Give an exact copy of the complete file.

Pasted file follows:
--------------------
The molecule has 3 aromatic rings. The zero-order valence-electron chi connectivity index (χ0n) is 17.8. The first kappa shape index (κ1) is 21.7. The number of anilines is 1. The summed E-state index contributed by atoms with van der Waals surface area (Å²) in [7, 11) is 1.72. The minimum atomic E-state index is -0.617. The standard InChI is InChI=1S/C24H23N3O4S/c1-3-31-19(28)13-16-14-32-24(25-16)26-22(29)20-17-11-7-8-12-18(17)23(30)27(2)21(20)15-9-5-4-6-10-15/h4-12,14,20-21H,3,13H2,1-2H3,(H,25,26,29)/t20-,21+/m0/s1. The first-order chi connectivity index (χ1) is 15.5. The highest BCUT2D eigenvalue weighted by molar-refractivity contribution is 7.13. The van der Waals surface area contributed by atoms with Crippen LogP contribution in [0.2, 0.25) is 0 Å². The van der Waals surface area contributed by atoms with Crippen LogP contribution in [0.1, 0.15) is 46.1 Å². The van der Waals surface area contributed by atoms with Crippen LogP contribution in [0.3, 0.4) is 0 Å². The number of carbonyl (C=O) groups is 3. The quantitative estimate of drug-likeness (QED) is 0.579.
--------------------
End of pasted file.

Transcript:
The molecule has 3 aromatic rings. The zero-order valence-electron chi connectivity index (χ0n) is 17.8. The first kappa shape index (κ1) is 21.7. The number of anilines is 1. The summed E-state index contributed by atoms with van der Waals surface area (Å²) in [7, 11) is 1.72. The minimum atomic E-state index is -0.617. The standard InChI is InChI=1S/C24H23N3O4S/c1-3-31-19(28)13-16-14-32-24(25-16)26-22(29)20-17-11-7-8-12-18(17)23(30)27(2)21(20)15-9-5-4-6-10-15/h4-12,14,20-21H,3,13H2,1-2H3,(H,25,26,29)/t20-,21+/m0/s1. The first-order chi connectivity index (χ1) is 15.5. The highest BCUT2D eigenvalue weighted by molar-refractivity contribution is 7.13. The van der Waals surface area contributed by atoms with Crippen LogP contribution in [0.2, 0.25) is 0 Å². The van der Waals surface area contributed by atoms with Crippen LogP contribution in [0.1, 0.15) is 46.1 Å². The van der Waals surface area contributed by atoms with Crippen LogP contribution in [0.3, 0.4) is 0 Å². The number of carbonyl (C=O) groups is 3. The quantitative estimate of drug-likeness (QED) is 0.579.